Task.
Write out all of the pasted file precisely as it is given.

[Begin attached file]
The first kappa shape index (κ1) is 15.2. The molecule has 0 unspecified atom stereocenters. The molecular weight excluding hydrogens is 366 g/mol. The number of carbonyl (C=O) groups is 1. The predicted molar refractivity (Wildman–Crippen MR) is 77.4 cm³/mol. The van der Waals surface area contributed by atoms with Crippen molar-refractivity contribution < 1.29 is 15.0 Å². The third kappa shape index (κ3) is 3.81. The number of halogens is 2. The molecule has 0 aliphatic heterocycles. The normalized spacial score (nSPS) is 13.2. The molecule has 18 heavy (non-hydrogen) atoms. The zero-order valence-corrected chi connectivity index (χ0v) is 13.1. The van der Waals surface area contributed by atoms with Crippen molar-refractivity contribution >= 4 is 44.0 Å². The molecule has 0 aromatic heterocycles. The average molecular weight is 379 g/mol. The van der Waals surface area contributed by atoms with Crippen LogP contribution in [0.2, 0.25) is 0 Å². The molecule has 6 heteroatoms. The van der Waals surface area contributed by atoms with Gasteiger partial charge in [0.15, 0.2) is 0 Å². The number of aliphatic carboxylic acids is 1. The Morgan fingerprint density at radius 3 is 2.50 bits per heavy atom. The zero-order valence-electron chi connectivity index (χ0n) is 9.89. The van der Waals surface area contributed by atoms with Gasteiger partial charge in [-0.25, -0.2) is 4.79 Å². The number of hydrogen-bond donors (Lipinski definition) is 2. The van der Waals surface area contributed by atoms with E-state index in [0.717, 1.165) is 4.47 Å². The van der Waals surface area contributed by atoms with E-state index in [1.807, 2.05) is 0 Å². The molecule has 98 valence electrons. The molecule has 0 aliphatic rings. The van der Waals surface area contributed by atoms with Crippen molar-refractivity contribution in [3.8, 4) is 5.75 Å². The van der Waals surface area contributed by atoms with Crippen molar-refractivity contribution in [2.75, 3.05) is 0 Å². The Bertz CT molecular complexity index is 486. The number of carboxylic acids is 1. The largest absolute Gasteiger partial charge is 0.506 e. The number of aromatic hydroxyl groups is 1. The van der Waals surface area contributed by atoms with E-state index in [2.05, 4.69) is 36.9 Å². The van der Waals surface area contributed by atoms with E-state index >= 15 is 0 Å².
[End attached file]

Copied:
The first kappa shape index (κ1) is 15.2. The molecule has 0 unspecified atom stereocenters. The molecular weight excluding hydrogens is 366 g/mol. The number of carbonyl (C=O) groups is 1. The predicted molar refractivity (Wildman–Crippen MR) is 77.4 cm³/mol. The van der Waals surface area contributed by atoms with Crippen molar-refractivity contribution < 1.29 is 15.0 Å². The third kappa shape index (κ3) is 3.81. The number of halogens is 2. The molecule has 0 aliphatic heterocycles. The normalized spacial score (nSPS) is 13.2. The molecule has 18 heavy (non-hydrogen) atoms. The zero-order valence-corrected chi connectivity index (χ0v) is 13.1. The van der Waals surface area contributed by atoms with Crippen molar-refractivity contribution >= 4 is 44.0 Å². The molecule has 0 aromatic heterocycles. The average molecular weight is 379 g/mol. The van der Waals surface area contributed by atoms with Crippen LogP contribution in [0.2, 0.25) is 0 Å². The molecule has 6 heteroatoms. The van der Waals surface area contributed by atoms with Gasteiger partial charge in [0.15, 0.2) is 0 Å². The number of aliphatic carboxylic acids is 1. The Morgan fingerprint density at radius 3 is 2.50 bits per heavy atom. The zero-order valence-electron chi connectivity index (χ0n) is 9.89. The van der Waals surface area contributed by atoms with Gasteiger partial charge in [-0.25, -0.2) is 4.79 Å². The number of hydrogen-bond donors (Lipinski definition) is 2. The van der Waals surface area contributed by atoms with E-state index in [0.717, 1.165) is 4.47 Å². The van der Waals surface area contributed by atoms with E-state index in [1.807, 2.05) is 0 Å². The molecule has 98 valence electrons. The molecule has 0 aliphatic rings. The van der Waals surface area contributed by atoms with Crippen molar-refractivity contribution in [3.8, 4) is 5.75 Å². The van der Waals surface area contributed by atoms with Crippen molar-refractivity contribution in [2.75, 3.05) is 0 Å². The Bertz CT molecular complexity index is 486. The number of carboxylic acids is 1. The largest absolute Gasteiger partial charge is 0.506 e. The number of aromatic hydroxyl groups is 1. The van der Waals surface area contributed by atoms with E-state index in [2.05, 4.69) is 36.9 Å². The van der Waals surface area contributed by atoms with E-state index >= 15 is 0 Å².